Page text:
- Name: Dubai Museum
- Location: Al Fahidi Fort, Al Fahidi Street, Bur Dubai, Dubai, United Arab Emirates
- Reason to visit: To discover the history and culture of Dubai before the discovery of oil
- Our rating: ☆☆☆☆
- Opening hours: Saturday to Thursday from 08:30 am to 08:30 pm, Friday from 02:30 pm to 08:30 pm (#Please note, this venue is currently under renovation and will be closed to the public until further notice.)
- Entrance fee: AED 3 for adults, AED 1 for children under 6 years old
- Duration time: About 1 to 2 hours
- Recommended tour: 7 Days Panoramic Dubai & Abu Dhabi
Dubai is a city that is known for its modern skyscrapers, luxurious shopping malls, and futuristic attractions. But did you know that Dubai also has a rich and fascinating history that dates back to thousands of years ago? If you want to learn more about the past of this amazing city, you should visit the Dubai Museum, which is located in the oldest building in Dubai, the Al Fahidi Fort.
We will tell you everything you need to know about Dubai Museum, click to jump to the section:
- History of Dubai Museum and Al Fahidi Fort
- What to expect at Dubai Museum
- How to get to Dubai Museum
- Other attractions near the Dubai Museum
The Dubai Museum is housed in the Al Fahidi Fort, which is the oldest existing building in Dubai. The fort was built in 1787 by Sheikh Maktoum bin Butti Al Maktoum, the ruler of Dubai at the time, as a defensive structure to protect the town from raids and invasions. The fort was made of coral rock and mortar, and had three towers and two gates. The fort also served as the residence of the ruling family, a garrison for soldiers, a storehouse for weapons and ammunition, and a prison for criminals.
The fort witnessed many historical events that shaped the history of Dubai, such as the signing of the "General Maritime Peace Treaty" between the British and the rulers of the coastal emirates in 1820, which ended the piracy in the Arabian Gulf. The fort also witnessed the establishment of the postal service in Dubai in 1909, and the installation of the first telephone line in 1939.
In 1969, Sheikh Hamdan bin Rashid Al Maktoum, the deputy ruler of Dubai, decided to convert the fort into a museum to preserve and display the heritage and culture of Dubai. He invited a museum expert from Kuwait to help with the project, and also collected many artifacts and antiques from local families and merchants. The museum was officially opened in 1971 by Sheikh Rashid bin Saeed Al Maktoum, the ruler of Dubai and the father of Sheikh Hamdan. The museum was renovated and expanded in 1995 to include more galleries and exhibits.
The Dubai Museum covers an area of 4,000 square meters, and consists of several galleries that showcase different aspects of the history and culture of Dubai. The galleries are located both above and below ground level, and are connected by a spiral staircase. The galleries include:
At the entrance, there are two ancient cannons, and the first thing that catches your eye is a large antique sailboat on a platform, which has become the symbol of the museum. In the courtyard, there are old cannons and a pile of lead balls that look like cannonballs, perhaps these were the weapons of the Dubai defense army. In addition, there are several old sailboats and an ancient well in the yard. Next to the well are thatched houses, which were the mansions of ancient merchants.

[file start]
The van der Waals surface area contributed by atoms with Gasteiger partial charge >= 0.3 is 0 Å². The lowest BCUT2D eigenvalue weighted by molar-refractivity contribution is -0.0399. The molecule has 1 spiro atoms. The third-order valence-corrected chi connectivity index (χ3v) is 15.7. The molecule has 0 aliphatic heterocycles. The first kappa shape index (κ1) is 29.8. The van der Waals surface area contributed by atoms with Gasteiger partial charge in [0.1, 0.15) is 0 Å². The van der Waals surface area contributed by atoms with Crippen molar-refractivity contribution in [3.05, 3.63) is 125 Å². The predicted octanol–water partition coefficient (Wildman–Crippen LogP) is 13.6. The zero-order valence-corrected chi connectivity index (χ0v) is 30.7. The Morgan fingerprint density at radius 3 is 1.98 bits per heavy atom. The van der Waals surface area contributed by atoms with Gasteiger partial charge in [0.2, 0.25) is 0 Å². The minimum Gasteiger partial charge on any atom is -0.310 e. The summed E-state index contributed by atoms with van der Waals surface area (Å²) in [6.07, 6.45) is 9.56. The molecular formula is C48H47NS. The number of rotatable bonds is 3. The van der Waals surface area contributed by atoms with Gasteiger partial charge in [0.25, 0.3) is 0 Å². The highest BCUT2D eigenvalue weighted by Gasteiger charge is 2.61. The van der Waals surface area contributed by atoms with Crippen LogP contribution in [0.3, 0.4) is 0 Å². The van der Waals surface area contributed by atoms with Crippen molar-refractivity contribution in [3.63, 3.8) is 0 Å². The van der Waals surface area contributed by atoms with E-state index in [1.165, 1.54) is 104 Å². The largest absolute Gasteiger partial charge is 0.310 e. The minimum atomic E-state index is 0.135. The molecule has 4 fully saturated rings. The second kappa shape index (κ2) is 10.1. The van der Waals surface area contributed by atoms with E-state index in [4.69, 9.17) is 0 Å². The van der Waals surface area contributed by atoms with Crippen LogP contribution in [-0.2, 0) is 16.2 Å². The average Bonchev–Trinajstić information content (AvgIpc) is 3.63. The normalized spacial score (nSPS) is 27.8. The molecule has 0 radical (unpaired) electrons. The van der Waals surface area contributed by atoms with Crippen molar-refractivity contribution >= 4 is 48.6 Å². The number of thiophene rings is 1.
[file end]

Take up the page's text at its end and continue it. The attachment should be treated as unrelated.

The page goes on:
Entering inside, you can see the restoration of the furnishings of the old houses. There are beds and halls, and what is striking is the earthen air conditioner. The wind tower, which is higher than the thatched house, has a cross-shaped vent that can draw in wind from all sides. Standing under the vent, you can feel the breeze.
Leaving here, you come to the underground passage of the Dubai Museum. Here you can see the lifelike world of the Bedouins. There are ancient markets with actual sizes, and blacksmiths, jewelers and tailors who look like living people. The museum also has scenes like a Hollywood studio: real-sized camels, oases, campfires and so on. Leaving the underground exhibition hall, you will find a souvenir shop with a variety of souvenirs to choose from.
Watching a movie
In addition, the museum shows a looped movie about the history of Dubai, which lasts about 15 minutes. You can watch it if you have time. It tells the story of Dubai from the beasts in the desert and the birds in the ocean, to the poverty and backwardness before the oil age and the rapid development after the oil era.
The Dubai Museum is located at the southern end of the Dubai Creek, in the Al Fahidi area of Bur Dubai. You can reach the museum by various modes of transportation, such as:
- Metro: The nearest metro station is Al Fahidi station on the green line, you can stop at the the nearby Al Ghubaiba or Sharaf DG Metro Stations.
- Bus: There are several bus routes that stop near the museum,
- Taxi: You can easily find a taxi in Dubai and ask the driver to take you to the Dubai Museum or Al Fahidi Fort.
- Car: You can drive your own car or rent one in Dubai and follow the signs to the Dubai Museum, but the museum parking and nearby public parking options are quite limited.
The Dubai Museum is also surrounded by other attractions that reflect the cultural legacy of Dubai, such as:
- Al Fahidi Historical Neighbourhood: This is a historic district that preserves the old architecture and lifestyle of Dubai.
- Arabian Tea House: This is a traditional cafe that serves authentic Emirati cuisine and beverages.
- Coffee Museum: This is a museum that celebrates the history and culture of coffee.
- Sheikh Saeed Al Maktoum House: This is a historic house that was once the residence of Sheikh Saeed Al Maktoum, the grandfather of Sheikh Mohammed bin Rashid Al Maktoum.